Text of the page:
Designing Satellite Observing Systems at the Intersection Between Science and Mathematics
Earth observing satellite missions are designed around a set of pre-defined measurement needs, and aimed at addressing a specific set of science questions. As such, mission design necessarily incorporates considerations of: measurement accuracy and uncertainty, spatial and temporal sampling, mission science impact, and impact of observations on numerical weather prediction. It is important to assess, and if possible quantify, the ability of a mission to meet its requirements at each stage of design and development. Miniaturization of instruments has made modern mission design far more flexible, but has also complicated the process by greatly expanding the number of possible satellite and instrument combinations.
Observing system simulation experiments (OSSEs) are used to evaluate new satellite missions pre-launch, and have traditionally assessed the impact of a new set of measurements on weather prediction. Weather forecast OSSEs are useful, in that they measure the effectiveness of a set of measurements in the context of the current global observing system. However, most satellite missions are not primarily intended to improve weather forecasts. Instead, the goal is to advance the state of scientific knowledge.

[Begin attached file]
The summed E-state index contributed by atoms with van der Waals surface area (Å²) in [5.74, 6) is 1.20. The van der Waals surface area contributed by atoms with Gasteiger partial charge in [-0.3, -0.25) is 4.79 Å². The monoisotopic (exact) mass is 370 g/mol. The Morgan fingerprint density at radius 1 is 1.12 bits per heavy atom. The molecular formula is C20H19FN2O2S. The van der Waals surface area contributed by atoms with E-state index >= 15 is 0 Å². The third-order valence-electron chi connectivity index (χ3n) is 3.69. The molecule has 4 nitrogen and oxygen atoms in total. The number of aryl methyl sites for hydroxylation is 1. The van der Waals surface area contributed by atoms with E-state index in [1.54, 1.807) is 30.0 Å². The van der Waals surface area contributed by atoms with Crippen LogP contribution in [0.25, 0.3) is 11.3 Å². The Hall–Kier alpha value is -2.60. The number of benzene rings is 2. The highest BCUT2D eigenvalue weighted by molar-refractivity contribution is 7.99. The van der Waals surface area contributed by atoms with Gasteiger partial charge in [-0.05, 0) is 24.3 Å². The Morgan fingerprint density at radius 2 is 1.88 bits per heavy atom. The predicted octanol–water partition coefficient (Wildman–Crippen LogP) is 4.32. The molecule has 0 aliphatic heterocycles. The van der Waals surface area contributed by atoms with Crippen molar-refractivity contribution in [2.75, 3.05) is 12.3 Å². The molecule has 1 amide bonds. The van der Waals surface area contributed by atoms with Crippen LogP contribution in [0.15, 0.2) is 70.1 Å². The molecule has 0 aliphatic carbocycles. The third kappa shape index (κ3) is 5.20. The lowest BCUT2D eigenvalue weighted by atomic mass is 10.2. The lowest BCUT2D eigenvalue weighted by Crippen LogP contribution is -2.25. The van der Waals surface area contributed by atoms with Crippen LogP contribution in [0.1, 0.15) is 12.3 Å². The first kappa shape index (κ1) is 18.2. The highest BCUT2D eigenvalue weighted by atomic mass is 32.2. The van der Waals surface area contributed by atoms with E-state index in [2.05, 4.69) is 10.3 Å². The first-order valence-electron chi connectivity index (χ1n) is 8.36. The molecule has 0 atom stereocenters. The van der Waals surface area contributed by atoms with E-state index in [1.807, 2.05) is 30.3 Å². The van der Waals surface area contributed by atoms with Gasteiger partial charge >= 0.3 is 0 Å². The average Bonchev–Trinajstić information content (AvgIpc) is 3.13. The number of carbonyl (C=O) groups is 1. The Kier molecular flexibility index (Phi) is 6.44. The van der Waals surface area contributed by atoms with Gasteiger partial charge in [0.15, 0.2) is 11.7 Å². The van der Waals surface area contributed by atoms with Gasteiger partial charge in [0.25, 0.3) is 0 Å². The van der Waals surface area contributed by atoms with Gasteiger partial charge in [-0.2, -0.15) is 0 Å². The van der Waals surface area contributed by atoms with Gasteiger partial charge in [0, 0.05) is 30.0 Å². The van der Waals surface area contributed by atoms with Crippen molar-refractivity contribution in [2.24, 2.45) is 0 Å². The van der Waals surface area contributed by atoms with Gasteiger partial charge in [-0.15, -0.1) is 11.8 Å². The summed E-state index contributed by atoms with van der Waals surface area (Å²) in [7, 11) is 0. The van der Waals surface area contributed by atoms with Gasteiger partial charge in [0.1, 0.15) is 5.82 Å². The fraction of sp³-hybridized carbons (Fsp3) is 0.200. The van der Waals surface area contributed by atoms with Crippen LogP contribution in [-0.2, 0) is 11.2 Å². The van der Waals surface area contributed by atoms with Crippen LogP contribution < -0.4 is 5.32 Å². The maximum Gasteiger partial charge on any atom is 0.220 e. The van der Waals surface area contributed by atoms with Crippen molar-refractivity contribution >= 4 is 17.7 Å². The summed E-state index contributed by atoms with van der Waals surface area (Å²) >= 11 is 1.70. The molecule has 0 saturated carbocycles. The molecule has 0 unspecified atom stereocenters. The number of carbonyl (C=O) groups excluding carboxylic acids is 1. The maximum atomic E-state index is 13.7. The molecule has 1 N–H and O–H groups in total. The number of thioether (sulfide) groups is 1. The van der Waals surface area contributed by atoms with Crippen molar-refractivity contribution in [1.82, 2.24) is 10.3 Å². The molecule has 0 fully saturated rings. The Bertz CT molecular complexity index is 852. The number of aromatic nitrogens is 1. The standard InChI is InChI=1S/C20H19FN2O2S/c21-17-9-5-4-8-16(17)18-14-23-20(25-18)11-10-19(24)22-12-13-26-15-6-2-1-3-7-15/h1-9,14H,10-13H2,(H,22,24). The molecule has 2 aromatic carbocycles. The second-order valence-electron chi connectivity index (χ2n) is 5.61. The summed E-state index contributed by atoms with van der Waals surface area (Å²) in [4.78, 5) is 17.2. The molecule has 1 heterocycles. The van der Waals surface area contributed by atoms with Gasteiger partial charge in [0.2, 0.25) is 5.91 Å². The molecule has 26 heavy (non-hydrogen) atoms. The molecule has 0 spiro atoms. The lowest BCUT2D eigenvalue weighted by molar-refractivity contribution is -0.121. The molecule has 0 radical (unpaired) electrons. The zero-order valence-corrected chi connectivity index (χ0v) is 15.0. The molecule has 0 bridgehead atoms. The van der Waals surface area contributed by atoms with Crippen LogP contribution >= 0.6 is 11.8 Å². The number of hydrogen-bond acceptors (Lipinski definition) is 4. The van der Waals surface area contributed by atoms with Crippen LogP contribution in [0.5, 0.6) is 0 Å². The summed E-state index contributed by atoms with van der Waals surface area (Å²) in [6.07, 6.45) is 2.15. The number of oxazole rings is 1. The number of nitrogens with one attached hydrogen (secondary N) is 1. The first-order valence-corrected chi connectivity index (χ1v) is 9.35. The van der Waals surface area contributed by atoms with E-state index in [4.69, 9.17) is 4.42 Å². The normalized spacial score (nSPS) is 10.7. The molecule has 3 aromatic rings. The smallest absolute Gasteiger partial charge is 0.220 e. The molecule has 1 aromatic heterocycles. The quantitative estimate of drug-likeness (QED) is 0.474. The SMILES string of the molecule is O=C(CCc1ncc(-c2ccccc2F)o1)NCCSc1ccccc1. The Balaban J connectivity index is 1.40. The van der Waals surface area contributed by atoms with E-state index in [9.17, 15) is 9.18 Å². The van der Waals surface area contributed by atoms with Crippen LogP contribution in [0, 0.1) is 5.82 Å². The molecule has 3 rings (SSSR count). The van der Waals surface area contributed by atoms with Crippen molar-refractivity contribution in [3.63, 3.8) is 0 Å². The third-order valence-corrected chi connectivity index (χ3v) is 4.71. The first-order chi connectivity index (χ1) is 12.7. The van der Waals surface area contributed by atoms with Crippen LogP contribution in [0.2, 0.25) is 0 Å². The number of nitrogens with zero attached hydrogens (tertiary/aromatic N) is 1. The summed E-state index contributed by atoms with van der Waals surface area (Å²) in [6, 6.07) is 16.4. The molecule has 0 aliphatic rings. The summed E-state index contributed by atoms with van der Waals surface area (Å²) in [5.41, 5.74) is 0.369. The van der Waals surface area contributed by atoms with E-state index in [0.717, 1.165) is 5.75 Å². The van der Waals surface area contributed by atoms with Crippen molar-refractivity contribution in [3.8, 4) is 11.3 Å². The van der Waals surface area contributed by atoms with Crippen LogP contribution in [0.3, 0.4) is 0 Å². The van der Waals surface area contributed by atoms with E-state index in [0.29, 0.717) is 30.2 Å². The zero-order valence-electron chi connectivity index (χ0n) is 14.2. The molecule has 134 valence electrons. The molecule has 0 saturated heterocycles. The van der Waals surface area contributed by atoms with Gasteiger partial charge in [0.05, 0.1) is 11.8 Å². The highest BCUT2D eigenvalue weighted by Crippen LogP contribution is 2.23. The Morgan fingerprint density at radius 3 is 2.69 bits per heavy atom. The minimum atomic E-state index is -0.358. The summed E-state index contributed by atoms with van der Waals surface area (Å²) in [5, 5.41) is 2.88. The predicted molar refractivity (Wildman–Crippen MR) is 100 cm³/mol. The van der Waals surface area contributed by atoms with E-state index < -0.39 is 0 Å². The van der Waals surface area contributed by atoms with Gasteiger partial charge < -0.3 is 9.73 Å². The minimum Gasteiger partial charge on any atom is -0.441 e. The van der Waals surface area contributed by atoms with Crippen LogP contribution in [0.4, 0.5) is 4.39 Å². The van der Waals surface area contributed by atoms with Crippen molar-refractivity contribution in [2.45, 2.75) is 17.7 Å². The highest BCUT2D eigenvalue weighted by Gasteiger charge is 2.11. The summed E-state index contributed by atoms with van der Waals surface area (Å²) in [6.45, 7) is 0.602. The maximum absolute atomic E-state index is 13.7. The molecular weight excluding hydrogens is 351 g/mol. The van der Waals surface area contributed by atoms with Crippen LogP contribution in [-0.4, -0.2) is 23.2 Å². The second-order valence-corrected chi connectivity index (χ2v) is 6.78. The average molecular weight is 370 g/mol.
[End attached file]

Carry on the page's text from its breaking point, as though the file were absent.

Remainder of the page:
In this presentation, I will describe a spectrum of OSSEs that range from simple to complex, and are designed to assess the science impact of a new mission. These include:
1. Experiments that explore satellite spatial and temporal sampling
2. Quantification of uncertainty in mission science data products
3. Assessment of mission science goals
4. Observation impact on the state of scientific knowledge
I will highlight how each of these OSSE activities draws upon probability theory, and suggest new ways in which mathematics and physical sciences can partner in the mission design process.